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Hunter tags a six point buck in pure self defense

RALEIGH COUNTY, W.Va. — Clayton Daniel from Saxon, West Virginia hunts on Bolt Mountain. He’s had his eye on a massive buck and carefully plotting the buck’s movements. He has steadily watched big buck grow to maturity. He explained he’s been patiently biding his time for his chance to put that big boy on the wall.

“I’ve been watching this 10 point for about three years, but I just can’t seem to catch him in the daylight,” explained Clayton in a recent edition of West Virginia Outdoors.

This story is NOT about Clayton’s 10 point buck. This is the story about Clayton’s six-point buck which was almost his demise.

“It’s one of those things that most hunters have in the back of their mind when they’re sitting on the ground. You wonder about a bear maybe coming up on you, but you don’t think too much about a deer jumping on you,” he explained.

Clayton’s left hand was cut up a little and stiff and swollen, but otherwise he survived the ordeal without any major injuries.

Clayton headed to his hunting spot on Bolt Mountain October 8th. Since there was a fairly stiff wind blowing that day he decided to skip the tree-stand and set up a partial ground blind. He also decided, for the first time ever, to hunt with his crossbow and leave the compound bow at home. It was a decision which turned out to be quite fortunate.

Evans spent a little over an hour before noticing a couple of does wandering near his blind. He stayed calm and quiet while he watched them. A short time later, he started hearing the tell-tale signs of leaves crunching to his right, but out of sight. He clicked off the safety on his crossbow as the sound drew near.

“Probably about 15 yards from me, I could see antlers. It was a six point and I’ve let him walk two or three times since bow season started,” he explained. “He’s on my game camera. I watched him in velvet, I watched him shed his velvet, I’ve watched him all season.”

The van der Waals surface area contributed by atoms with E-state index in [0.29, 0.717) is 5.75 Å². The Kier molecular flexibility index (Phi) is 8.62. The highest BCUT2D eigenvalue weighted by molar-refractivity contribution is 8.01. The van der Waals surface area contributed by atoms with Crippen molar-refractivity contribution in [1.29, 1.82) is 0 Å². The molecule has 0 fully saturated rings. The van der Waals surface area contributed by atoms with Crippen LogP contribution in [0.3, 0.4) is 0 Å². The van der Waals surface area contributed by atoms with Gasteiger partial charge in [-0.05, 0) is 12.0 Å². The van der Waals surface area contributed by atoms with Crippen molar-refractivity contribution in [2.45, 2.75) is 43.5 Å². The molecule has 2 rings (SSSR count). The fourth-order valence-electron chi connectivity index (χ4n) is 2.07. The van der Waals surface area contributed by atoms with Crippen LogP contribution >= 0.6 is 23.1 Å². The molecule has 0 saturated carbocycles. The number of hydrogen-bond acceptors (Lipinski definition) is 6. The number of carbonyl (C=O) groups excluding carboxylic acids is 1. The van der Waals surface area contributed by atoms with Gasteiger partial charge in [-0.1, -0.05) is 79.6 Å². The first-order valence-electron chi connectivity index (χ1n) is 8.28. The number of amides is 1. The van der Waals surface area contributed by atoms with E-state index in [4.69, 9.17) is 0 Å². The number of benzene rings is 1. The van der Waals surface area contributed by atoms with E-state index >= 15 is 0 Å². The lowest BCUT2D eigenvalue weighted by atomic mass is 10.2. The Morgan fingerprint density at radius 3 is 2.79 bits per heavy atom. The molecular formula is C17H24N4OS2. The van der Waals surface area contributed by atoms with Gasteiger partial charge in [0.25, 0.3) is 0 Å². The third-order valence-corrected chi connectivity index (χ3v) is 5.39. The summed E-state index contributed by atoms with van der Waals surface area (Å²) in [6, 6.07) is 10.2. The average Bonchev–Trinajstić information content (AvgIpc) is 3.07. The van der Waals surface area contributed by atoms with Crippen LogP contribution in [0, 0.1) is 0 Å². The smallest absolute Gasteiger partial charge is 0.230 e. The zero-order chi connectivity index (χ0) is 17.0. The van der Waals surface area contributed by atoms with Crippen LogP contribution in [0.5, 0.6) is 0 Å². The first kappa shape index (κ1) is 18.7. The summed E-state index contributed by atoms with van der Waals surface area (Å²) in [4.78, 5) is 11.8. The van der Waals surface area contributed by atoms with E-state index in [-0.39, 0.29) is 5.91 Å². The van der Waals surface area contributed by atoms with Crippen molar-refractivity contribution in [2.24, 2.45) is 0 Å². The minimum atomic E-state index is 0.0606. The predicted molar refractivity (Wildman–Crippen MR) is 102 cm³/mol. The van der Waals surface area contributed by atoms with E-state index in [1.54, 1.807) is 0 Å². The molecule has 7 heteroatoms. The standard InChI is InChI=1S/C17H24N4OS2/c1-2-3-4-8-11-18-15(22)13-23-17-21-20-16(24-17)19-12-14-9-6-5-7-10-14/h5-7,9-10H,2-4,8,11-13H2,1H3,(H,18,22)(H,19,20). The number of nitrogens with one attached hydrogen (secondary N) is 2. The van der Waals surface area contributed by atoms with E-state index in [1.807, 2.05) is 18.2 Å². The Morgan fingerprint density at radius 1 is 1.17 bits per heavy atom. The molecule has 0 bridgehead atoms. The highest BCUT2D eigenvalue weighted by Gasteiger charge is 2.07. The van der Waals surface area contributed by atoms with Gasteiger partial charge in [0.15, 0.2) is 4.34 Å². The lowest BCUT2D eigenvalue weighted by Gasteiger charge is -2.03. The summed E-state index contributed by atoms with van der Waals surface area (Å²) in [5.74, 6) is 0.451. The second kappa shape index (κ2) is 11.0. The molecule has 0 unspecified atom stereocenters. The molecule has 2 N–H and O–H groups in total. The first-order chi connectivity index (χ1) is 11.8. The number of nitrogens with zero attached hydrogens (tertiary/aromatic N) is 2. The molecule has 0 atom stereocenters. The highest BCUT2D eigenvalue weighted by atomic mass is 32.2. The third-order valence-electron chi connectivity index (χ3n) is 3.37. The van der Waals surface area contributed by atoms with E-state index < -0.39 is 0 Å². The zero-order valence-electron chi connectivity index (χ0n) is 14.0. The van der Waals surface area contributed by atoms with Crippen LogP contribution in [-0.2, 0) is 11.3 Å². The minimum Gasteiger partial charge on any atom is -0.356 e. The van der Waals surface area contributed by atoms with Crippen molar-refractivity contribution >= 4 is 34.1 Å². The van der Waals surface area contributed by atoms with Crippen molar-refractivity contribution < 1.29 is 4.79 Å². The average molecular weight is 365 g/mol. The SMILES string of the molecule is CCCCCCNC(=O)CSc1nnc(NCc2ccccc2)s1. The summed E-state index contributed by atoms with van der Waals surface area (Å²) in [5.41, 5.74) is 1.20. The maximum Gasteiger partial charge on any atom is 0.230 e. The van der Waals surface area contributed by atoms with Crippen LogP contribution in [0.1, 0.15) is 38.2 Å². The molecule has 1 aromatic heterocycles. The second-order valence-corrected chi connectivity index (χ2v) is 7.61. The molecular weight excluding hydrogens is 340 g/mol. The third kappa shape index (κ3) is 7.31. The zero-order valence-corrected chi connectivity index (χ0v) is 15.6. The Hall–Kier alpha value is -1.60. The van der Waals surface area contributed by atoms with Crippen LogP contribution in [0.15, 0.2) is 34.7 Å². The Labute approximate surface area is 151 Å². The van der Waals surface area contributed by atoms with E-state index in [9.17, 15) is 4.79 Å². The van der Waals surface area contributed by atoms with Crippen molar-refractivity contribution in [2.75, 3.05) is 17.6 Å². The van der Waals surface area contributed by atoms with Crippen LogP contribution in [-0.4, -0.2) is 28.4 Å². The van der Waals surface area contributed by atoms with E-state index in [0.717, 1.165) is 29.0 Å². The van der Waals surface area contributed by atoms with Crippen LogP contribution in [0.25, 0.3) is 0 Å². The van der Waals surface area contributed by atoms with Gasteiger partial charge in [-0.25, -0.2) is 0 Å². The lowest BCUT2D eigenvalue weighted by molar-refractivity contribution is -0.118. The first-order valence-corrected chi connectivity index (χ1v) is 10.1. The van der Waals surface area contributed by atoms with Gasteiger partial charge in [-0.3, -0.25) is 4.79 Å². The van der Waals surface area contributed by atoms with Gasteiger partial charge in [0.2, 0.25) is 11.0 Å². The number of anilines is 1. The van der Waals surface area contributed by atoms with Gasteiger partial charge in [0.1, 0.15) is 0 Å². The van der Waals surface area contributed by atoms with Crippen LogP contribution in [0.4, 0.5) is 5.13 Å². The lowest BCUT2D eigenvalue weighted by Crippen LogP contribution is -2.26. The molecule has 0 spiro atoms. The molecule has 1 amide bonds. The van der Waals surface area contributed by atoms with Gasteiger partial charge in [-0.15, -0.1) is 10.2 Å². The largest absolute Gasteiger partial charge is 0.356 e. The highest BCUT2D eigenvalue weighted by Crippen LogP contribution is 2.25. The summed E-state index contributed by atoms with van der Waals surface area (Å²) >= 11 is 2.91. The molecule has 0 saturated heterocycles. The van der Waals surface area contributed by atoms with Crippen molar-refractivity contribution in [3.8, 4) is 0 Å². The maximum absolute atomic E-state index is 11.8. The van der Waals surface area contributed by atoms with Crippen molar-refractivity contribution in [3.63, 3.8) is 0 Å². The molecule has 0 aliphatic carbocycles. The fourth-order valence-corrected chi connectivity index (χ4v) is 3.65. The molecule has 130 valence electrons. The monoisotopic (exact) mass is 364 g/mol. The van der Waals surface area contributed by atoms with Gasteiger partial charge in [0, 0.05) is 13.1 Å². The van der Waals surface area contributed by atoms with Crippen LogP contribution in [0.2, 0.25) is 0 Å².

Content to let the little buck walk again, Clayton relaxed and just watched. However, the buck kept drawing nearer and nearer and nearer to his position in the ground blind. The buck got within seven feet and stopped.

“All of a sudden I see antlers coming in over the blind right at me. I’m not sure if he even knew I was in the blind. Regardless, he was jumping over into the blind, I’m assuming to get up the hill,” he explained.

The deer evidently did not see the blind, which is quite a testament to the camouflage.  He obviously didn’t smell Clayton either–which is a testament to scent control and wind patterning. However, none of that was of much use when the buck’s head, sharp rack, and powerful front legs landed almost directly in Clayton’s lap. It was at that point the buck realized his error…..and lost his mind.

“It was a mess,” laughed Clayton

He grabbed the buck’s antlers to try and steer them away from his body and face. The buck started stomping on everything in sight, trying to turn and get away. Clayton’s hunting back just to the left of his legs took the worst of the beating. The thrashing continued for what seemed like a long time, but in reality was probably just a couple of seconds. It didn’t take Clayton long to realize he had to use something more than his left hand to turn the buck another way. Instinctively he pointed the crossbow, which was on his lap upward, and with the safety already off pulled the trigger.

“That bolt went in the right of his shoulder and came out the back side of his gut. It got his lungs and also a gut shot at that angle. It was just a miracle I got the shot off anyway,” he explained.

More importantly it caused the buck to change directions and head backward down the hill and away from Clayton. The buck ran about 40 yards before it keeled over and died.

After a major adrenalin dump, Clayton began to evaluate his situation.

“It was probably 20 minutes to 30 minutes before I could even stand up. I was shaking so bad I didn’t even realize my hand was injured. But as the adrenalin wore off, my left hand was hurting and I had several puncture wounds. I also couldn’t make a fist where it was swollen and hurting, ” he explained.

He finally made his way down to where the deer crashed. It was dead, but Clayton admitted his knees were still pretty wobbly as he assessed what had just happened.

“I was really lucky that I wasn’t hurt any worse than I was. Like I said, I’ve let that deer walk and I was hoping if he survived bow season and rifle season he might be a nice one to hunt next season. But that wasn’t to be. Now he’s in my freezer and his heads going to be on my wall,” he said.

His story is going to live forever at least around Clayton’s future campfires.

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